Fuelling Durham – past present and future Professor Jon Gluyas, Executive Director Durham Energy Institute
Lecture room ER 141, Elvet Riverside Durham University 2 April 2022 2pm-3pm
Coal was king. For more than 100 years the miners of Durham won coal for the nation and empire beyond. About half of one percent of the population of England and Wales produced around 15% of the country’s coal output. The menfolk and boys supported by their families drove the industrial revolution and attracted new workers from far and wide to produce not just coal but mineral wealth; lead, zinc, iron and a variety of minerals.
Durham remains rich in coal resources but deep mining has ceased and surface opencast has all but gone too. Initially uneconomic and now, rightly considered a fuel of the past given the copious emissions of greenhouse gases and particulate pollutants when coal is burned. Now, Durham like the UK as a whole is a net importer of energy – electricity, natural gas and oil with indigenous power generation from wind and sun occupying but a small portion of the overall county’s energy budget.
What does the future hold for a county committed to decarbonise within the next few decades? Can County Durham become energy self-sufficient and carbon neutral? Having achieved neutrality and self-sufficiency, might we even export skills and knowledge to help others meet their Climate Emergency goals. The talk will explore the possible energy futures to compare with the County’s energy past.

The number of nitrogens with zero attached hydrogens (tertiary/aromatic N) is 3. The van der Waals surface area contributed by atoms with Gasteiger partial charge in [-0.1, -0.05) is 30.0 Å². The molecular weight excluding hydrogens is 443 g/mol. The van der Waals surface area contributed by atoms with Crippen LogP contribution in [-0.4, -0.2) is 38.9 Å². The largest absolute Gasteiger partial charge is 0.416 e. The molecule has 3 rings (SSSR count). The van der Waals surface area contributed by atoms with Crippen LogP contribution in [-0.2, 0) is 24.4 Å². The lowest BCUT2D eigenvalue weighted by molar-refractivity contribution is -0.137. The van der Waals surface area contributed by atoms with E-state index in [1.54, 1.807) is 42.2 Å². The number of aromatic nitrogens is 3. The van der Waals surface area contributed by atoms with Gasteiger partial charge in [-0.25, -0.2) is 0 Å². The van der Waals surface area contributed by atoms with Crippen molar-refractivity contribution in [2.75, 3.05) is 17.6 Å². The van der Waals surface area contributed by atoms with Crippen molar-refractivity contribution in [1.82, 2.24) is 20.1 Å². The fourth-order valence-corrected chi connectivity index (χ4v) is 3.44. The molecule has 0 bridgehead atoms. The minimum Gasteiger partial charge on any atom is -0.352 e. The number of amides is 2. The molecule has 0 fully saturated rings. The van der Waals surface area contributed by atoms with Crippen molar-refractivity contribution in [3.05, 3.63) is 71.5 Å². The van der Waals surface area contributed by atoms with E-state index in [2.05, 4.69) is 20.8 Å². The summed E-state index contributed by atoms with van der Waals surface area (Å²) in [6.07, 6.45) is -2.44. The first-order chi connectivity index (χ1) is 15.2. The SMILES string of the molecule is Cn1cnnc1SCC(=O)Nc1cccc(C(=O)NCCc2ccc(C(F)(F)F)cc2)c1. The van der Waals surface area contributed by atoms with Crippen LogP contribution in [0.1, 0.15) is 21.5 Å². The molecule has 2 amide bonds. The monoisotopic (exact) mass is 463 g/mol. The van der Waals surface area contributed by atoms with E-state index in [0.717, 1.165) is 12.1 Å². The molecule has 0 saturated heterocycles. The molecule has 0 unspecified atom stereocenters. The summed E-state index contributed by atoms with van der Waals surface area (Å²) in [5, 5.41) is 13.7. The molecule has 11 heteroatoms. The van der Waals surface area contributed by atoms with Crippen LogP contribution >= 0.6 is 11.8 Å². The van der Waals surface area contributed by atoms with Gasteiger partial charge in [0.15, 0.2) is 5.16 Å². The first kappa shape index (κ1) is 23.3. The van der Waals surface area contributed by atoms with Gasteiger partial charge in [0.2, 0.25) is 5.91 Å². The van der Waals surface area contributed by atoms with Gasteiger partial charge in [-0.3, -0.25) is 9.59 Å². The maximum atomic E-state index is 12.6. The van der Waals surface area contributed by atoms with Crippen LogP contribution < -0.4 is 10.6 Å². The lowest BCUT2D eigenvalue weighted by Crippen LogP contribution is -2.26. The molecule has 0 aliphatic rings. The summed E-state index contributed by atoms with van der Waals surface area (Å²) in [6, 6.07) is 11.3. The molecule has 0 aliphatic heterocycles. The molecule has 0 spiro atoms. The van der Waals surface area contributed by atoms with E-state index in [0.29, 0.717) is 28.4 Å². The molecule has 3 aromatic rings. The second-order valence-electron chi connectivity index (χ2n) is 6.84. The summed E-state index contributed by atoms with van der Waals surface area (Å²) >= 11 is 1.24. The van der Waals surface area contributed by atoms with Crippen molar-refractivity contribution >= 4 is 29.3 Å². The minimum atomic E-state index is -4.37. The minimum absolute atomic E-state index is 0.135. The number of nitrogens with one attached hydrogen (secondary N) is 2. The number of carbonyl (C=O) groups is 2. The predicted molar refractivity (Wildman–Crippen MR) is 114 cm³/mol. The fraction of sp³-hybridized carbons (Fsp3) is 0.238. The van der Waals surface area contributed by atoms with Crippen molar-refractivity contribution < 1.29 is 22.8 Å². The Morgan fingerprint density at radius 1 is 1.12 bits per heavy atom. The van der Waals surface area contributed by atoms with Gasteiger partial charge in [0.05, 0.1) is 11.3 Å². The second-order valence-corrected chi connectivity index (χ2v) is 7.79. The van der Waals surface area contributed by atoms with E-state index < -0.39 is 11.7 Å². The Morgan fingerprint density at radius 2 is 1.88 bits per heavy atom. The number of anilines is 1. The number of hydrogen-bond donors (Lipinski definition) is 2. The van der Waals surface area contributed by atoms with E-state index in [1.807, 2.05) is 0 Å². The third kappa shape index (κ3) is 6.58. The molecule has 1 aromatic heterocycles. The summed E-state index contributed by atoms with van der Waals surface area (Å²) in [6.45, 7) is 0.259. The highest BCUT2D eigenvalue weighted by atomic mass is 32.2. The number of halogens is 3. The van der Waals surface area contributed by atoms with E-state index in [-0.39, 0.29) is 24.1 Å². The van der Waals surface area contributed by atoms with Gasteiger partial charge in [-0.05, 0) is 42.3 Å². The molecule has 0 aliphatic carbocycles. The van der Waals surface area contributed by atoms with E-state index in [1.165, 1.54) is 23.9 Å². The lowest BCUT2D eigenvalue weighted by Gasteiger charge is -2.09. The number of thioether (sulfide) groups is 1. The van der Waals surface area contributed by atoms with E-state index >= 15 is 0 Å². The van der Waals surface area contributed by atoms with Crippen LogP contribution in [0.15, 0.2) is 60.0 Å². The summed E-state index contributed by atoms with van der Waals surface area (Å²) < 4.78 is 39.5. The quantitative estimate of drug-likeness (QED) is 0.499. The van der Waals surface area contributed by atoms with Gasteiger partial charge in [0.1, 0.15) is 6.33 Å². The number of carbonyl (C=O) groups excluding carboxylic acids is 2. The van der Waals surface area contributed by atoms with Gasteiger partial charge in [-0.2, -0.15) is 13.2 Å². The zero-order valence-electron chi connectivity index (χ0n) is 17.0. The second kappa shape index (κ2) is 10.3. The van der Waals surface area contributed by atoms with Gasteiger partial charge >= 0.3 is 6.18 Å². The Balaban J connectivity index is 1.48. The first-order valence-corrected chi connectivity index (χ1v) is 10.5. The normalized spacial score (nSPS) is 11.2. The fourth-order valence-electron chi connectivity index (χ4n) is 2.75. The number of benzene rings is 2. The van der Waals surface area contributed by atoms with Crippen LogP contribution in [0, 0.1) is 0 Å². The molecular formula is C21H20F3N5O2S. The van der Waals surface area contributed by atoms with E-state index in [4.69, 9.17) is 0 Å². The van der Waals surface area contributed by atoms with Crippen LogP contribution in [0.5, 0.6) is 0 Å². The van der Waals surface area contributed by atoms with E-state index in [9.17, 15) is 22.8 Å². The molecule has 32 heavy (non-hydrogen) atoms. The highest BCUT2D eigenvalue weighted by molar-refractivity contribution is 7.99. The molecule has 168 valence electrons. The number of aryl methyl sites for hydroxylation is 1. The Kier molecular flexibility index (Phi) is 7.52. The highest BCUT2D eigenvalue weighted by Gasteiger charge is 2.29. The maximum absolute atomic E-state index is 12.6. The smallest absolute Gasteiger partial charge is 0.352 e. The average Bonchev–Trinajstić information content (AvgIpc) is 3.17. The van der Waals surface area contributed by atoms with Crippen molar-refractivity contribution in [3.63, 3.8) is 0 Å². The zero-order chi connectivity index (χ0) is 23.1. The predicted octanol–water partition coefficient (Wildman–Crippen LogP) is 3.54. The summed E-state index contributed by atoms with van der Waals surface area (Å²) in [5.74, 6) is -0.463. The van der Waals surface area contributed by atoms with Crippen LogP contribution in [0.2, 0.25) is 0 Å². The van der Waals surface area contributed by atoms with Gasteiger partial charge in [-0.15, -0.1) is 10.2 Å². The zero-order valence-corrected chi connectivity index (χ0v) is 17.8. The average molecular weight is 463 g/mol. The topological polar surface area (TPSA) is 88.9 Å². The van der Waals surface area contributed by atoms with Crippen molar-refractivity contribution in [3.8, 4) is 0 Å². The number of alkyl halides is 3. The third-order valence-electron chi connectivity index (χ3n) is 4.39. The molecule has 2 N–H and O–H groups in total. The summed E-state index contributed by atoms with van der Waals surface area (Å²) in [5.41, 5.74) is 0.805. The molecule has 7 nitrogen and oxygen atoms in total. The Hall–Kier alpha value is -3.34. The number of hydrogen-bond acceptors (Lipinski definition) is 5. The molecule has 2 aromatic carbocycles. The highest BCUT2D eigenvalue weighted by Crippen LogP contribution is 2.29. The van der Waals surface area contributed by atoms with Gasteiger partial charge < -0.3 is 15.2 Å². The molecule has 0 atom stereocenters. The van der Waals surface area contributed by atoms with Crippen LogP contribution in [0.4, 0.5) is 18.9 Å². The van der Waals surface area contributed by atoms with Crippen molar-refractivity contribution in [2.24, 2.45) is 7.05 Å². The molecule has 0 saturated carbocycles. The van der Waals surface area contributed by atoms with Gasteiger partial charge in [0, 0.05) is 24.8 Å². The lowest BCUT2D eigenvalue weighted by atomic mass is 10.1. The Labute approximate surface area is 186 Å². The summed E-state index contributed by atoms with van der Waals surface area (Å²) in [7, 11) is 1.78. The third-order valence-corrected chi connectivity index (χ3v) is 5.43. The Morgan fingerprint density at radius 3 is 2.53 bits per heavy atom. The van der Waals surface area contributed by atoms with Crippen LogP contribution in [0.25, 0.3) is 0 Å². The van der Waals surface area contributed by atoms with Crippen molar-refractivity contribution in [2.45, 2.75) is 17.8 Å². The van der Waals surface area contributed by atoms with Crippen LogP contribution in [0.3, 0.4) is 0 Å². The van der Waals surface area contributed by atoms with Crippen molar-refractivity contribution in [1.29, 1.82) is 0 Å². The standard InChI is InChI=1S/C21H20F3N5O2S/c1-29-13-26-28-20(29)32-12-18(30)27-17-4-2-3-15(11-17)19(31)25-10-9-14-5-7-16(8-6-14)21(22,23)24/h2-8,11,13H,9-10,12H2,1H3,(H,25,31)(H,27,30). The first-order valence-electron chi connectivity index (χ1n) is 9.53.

Jon is a geoscientist with 28 years in industry and 12 in academia following a degree in geology from Sheffield University and a PhD in geochemistry from Liverpool University. The first part of Jon’s career was in the petroleum industry, much of it being associated with improving our understanding of the subsurface and the relationship between the rock and fluids – water, oil and gas contained therein. Recognition of the impact of petroleum usage on the atmosphere and hydrosphere along with the realization that the Earth could deliver much more than fossil fuels and do it in a sustainable way led to a career change to academia.
Jon’s research covers geothermal energy, carbon capture and storage, human induced seismicity and the search for helium and gold hydrogen – key components of a low-carbon, sustainable future.
Jon is now the Executive Director of the Durham Energy Institute and he is currently president of the Geothermal Energy Advancement Association.